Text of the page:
After her father's death, Songlian is forced into a marriage at the young age of 19 to a master who already has three other wives. As Songlian moves into the master's mansion, there is a sense of jealousy along with conflict within her and the other three wives. The competition for the master's attention becomes tough as Songlian will soon find out. Songlian never seems to be happy throughout the whole film. I don't think I've ever recalled a scene where she even smiled other than the time she got drunk. She does not even wear a wedding dress on the day of her wedding with the master. All she wears is a school uniform. By her wearing this outfit, the audience can get a feeling that Songlian is unhappy about her marriage with the master. Hoping to get the master's attention back after cutting the second wife's ear, Songlian made a statement claiming that she is pregnant. The pregnancy becomes false when Yan'er discovers blood on the white pants of Songlian meaning that she had her period and could not have been pregnant. Things are just going to get worst from there on. Ever since Songlian moved into the mansion, everything bad has been going on. This film revolves around a 19-year-old college student forced into a marriage. It has a great storyline to it along with the costumes to abstract the backgrounds. The director's camera angles were great in this. This is one of the best Chinese films I've seen. I would give this film a rating of 8 out of 10 and highly recommend people to go and watch it.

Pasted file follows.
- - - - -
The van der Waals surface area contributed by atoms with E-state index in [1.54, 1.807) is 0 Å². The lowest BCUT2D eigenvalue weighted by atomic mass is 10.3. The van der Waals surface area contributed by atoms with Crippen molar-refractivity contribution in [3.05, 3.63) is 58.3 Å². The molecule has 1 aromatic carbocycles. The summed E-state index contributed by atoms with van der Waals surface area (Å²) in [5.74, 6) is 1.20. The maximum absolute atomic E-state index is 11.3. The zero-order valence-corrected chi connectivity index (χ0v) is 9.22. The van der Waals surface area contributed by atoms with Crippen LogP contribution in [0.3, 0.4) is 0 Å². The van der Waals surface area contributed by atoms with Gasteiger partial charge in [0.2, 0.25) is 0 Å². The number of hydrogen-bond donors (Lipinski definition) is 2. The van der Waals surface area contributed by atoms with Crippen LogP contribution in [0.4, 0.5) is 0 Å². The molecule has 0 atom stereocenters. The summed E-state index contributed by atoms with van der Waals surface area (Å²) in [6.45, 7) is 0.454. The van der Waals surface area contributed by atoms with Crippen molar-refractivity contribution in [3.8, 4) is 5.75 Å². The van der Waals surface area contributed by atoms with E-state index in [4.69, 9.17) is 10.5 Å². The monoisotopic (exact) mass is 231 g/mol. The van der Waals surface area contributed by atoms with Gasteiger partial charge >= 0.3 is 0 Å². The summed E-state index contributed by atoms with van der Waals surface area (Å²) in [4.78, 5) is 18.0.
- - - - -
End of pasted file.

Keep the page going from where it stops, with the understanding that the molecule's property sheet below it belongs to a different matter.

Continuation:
*** This review may contain spoilers ***
Raise the Red Lantern directed by Zhang Yimou is the perfect testament
to the harsh realities women had to face during the 1920's in China.
Zhang Yimou offers a glimpse into the time period of concubines and
shows the story of our main protagonist, Songlian. Songlian is first
portrayed as an independent young woman who has more than enough
education women need during the 20's in China. Zhang Yimou develops the
story of Songlian to show that no concubine can survive being
independent without facing the consequences. Songlian is put through
many obstacles and learns that obedience is number one in the concubine
lifestyle after witnessing the execution of the third wife. Raise the
Red Lantern shows the different side of being a concubine in China,
which is the life of loneliness and distance from the outside world
that concubines must lead.